It's hot where you come from.
What do you think of the weather here?


[speaking in foreign language]
...cold wind comin' off the Urals...

[speaking in foreign language]
...icy conditions the neet, like.

[speaking in foreign language]
...warm front from the Atlantic...

[speaking in foreign language]

...couple of pleasant days
at the start of the week.

At end of the day...
[speaking in foreign language]

...twenty-six Fahrenheit, minus two
centigrade. Ooh! Wrap up warm, like.

[clears throat]

Julio Geordio: footballer, gentleman,

and former meteorological student
of Bogota University. Barry.


Hello, how are you?

- What?
- How are you?

I didn't get a chance to say hello
at the start of the race.

Very exciting, isn't it?

I must say, you're going
tremendously fast.

Shut up!

Sorry, quite right.
Concentrate on the race, eh?

Jane! Hello Jane! Very exciting,
isn't it?

Oh, she's such a lovely woman...


Excuse me, you haven't got
the right time, have ya?


Oh, look at that. We're coming to the end!

Stephen! Hello!

Roger, you bitch,
I thought you'd never make it!

- Come on, I'll race you to the end.
- All right, you're on!


So rude of me. Goodbye!
Nice talking to you.

- [Roger] Stephen, come on!
- All right, I'm coming!

She's mad!

[singing off-key] ♪ Who's that girl
Running around with you ♪

No, Lance. It's--

♪ Who's that girl
Running around with you ♪

Oh, yeah yeah.

[off-key] ♪ Who's that girl
Running around with you ♪


♪ Who's that girl
Running around with you ♪

- [off-key] ♪ Who's ♪
- ♪ Who's ♪

- ♪ Who's ♪
- ♪ Who's bong bong who's ♪

- ♪ Who's bong bong who's ♪
- ♪ Bong bong who's ♪

♪ Bong bong who's ♪


- ♪ Bong bong that's ♪
- ♪ Bong bong that's ♪

- ♪ Bong bong bong bong that's ♪
- ♪ Bong bong bong ♪

♪ Bong bong bong bong bong that's ♪

♪ Bong bong bong girl ♪

♪ Bong bong bong girl ♪

♪ Bong bong bong girl ♪

♪ Running around with you ♪

- [off-key] ♪ Running around ♪
- ♪ Ing ding ding ing ding ding! ♪

♪ Ing ding ding ding
Running ding ding around with you ♪

♪ You bing bang bong
You bing bang bong ♪

♪ You bing bang bong
You bing bang bong ♪

Right, now put it all together.

♪ Bong bong who's bong bong that
Bong bong bong girl running ding ding ♪

♪ Around with you bing bang bong
You bing bang bong! ♪

Now do it again. Do it without the bings,
the bongs, the dings and the dongs.

[off-key] ♪ Who's that girl
Running around with you ♪

No, you're right, Lance.
You are tone-deaf.

Only in English though, not in Italian.

[sings "Figaro's Aria" perfectly]

Do you know what Lance?
You're really weird.

My name is Michael Paine.

And I am a nosy neighbour.

Now, Mr Prendergast at number 41

is currently undergoing treatment
to transform him

from a male into a female.

I know this to be true,

because I've followed him
to the clinic on several occasions.

And by standing on an upturned milk crate,

and peering through the window,

I have been able to witness
the delicate microsurgery

carried out upon his genitalia.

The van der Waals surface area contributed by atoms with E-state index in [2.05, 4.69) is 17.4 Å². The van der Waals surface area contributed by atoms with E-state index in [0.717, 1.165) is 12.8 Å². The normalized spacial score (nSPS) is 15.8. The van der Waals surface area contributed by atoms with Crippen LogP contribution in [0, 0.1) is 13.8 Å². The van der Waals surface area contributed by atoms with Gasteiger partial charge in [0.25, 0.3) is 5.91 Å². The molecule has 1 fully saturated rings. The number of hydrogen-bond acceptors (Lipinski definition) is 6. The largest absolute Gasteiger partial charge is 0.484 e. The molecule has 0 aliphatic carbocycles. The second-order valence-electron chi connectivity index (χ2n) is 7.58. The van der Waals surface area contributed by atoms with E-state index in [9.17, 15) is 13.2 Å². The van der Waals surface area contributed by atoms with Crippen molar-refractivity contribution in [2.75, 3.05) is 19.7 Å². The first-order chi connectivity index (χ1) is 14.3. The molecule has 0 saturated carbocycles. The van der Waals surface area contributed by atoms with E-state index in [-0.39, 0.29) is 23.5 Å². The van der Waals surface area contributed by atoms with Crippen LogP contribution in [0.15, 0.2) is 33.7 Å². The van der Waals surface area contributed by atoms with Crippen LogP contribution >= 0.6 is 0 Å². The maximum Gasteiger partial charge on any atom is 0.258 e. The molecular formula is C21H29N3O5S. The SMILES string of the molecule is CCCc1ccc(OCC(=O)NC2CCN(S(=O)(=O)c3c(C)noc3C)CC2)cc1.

Why anyone should wish
to have this done is a mystery to me.

I mean, I like a bird
as much as the next bloke.

But I do not like a bird with big hands!
Oh, no! Definitely not!

- Get the giro?
- Yep, and the child allowance.

- Great. How much is it?
- Hundred and eighty quid.

Brilliant. Hundred and eighty
lottery tickets please, Ravi.


- Quick, turn the telly on, Wayne!
- Oh, yeah.

Oh look! We're just in time.

[TV presenter]
It's two minutes past eight,

and time for the umpteenth
National Lottery draw.

The very lovely Mother Teresa
of Calcutta will start off Guinevere.

Press that button, and make someone's
dream come true.

And the numbers are...







and the bonus ball is... six.

The cumulative totals of our octuple
lottery rollover are 180 million pounds!





- [groans]
- Wayne?

- What?
- Get up, Wayne.

- We've won.
- Eh?

We've won 180 million pounds
on the lottery!

Quick, tick the "maximum publicity" box.
We've won!


I just gotta go and change me trousers.

Yes! I'm gonna be a rich bitch!

- [air hisses]
- [farts]

[reporter] So, you've got three children.
Have you got any pets?

Yes, we have a dog...


- And I have fleas.
- That is correct.

[reporter] Well, what will you spend
the money on then, Wayne?

Well, uh...

First of all,
I'm gonna get my herpes cured.

Then I intend to spend the rest on pizzas.

No way! We're not touching a penny.

Until we have consulted the sound
financial advisor from Win-A-Lot.


As your sound financial advisor
from Camelot,

I would recommend making no major
purchases at the moment,

but instead, look at investing
your capital in a high yield--

Right, that's him consulted.

Let's go and spend, spend, spend,
spend, spend!

Here, little kiddie,
look what I've got, eh?

Look at that. Isn't it lovely?

Come on, don't be shy. Come on!

Never accept sweets
from strangers!

♪ He lives in a box
He looks like a corpse ♪

♪ He's dead of course! ♪

The amazing Mr Dead!
This week, "The Chaperone."

[audience cheers]

[voice of Mr Dead] Howdy, Billy Joe!

If the good Lord's a-willin',
and the creek don't rise,

we're gonna have us a Jim Dandy harvest.

- I guess.
- [audience laughter]

What's the matter, boy?
You upset about something?

Mary's ma says she can't go
to the dance with me

unlessin' I can find a chaperone.

Where am I gonna find me a chaperone?

Heck boy! I'll be your chaperone,
if it'll stop you a-mopin'.

Aw, will ya Mr Dead?

Gee, you're about a best a friend
a boy can have.

I have a mind to give you a hug.

Don't do that, Billy Joe. Folks'll talk!

[audience laughter]

♪ He's dead, of course! ♪

[voice of Mr Dead] Now, you two,

don't forget I'm your chaperone.
Y'all cut that out!

Hey! Who turned out the lights?

[audience laughter]

♪ He's dead, of course! ♪

[bicycle bell rings]

Hello there.

I'm Captain Stefan van der Haast Graacht
of the Amsterdam Police.

And this here is Ronald, my partner.